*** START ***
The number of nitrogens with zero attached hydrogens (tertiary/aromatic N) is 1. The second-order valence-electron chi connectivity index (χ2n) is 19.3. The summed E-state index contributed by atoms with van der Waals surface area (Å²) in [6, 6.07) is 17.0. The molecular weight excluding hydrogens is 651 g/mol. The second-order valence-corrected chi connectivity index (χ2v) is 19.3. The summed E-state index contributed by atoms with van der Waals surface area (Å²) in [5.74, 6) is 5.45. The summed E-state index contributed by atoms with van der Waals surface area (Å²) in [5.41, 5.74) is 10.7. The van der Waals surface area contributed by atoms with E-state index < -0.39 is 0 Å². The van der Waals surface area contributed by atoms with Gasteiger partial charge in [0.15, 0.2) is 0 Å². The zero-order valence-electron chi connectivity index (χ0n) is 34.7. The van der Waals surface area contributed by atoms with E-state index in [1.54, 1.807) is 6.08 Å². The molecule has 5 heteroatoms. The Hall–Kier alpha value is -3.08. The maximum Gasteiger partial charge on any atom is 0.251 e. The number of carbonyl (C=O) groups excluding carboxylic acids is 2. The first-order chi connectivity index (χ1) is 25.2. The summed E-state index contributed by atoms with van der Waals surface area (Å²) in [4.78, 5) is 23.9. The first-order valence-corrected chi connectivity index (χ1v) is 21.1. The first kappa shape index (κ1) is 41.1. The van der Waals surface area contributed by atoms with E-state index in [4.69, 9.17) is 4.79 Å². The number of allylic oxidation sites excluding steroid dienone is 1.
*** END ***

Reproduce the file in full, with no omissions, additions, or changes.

The number of nitrogens with zero attached hydrogens (tertiary/aromatic N) is 1. The second-order valence-electron chi connectivity index (χ2n) is 19.3. The summed E-state index contributed by atoms with van der Waals surface area (Å²) in [6, 6.07) is 17.0. The molecular weight excluding hydrogens is 651 g/mol. The second-order valence-corrected chi connectivity index (χ2v) is 19.3. The summed E-state index contributed by atoms with van der Waals surface area (Å²) in [5.74, 6) is 5.45. The summed E-state index contributed by atoms with van der Waals surface area (Å²) in [5.41, 5.74) is 10.7. The van der Waals surface area contributed by atoms with E-state index < -0.39 is 0 Å². The van der Waals surface area contributed by atoms with Gasteiger partial charge in [0.15, 0.2) is 0 Å². The zero-order valence-electron chi connectivity index (χ0n) is 34.7. The van der Waals surface area contributed by atoms with E-state index in [1.54, 1.807) is 6.08 Å². The molecule has 5 heteroatoms. The Hall–Kier alpha value is -3.08. The maximum Gasteiger partial charge on any atom is 0.251 e. The number of carbonyl (C=O) groups excluding carboxylic acids is 2. The first-order chi connectivity index (χ1) is 25.2. The summed E-state index contributed by atoms with van der Waals surface area (Å²) in [4.78, 5) is 23.9. The first-order valence-corrected chi connectivity index (χ1v) is 21.1. The first kappa shape index (κ1) is 41.1. The van der Waals surface area contributed by atoms with E-state index in [4.69, 9.17) is 4.79 Å². The number of allylic oxidation sites excluding steroid dienone is 1.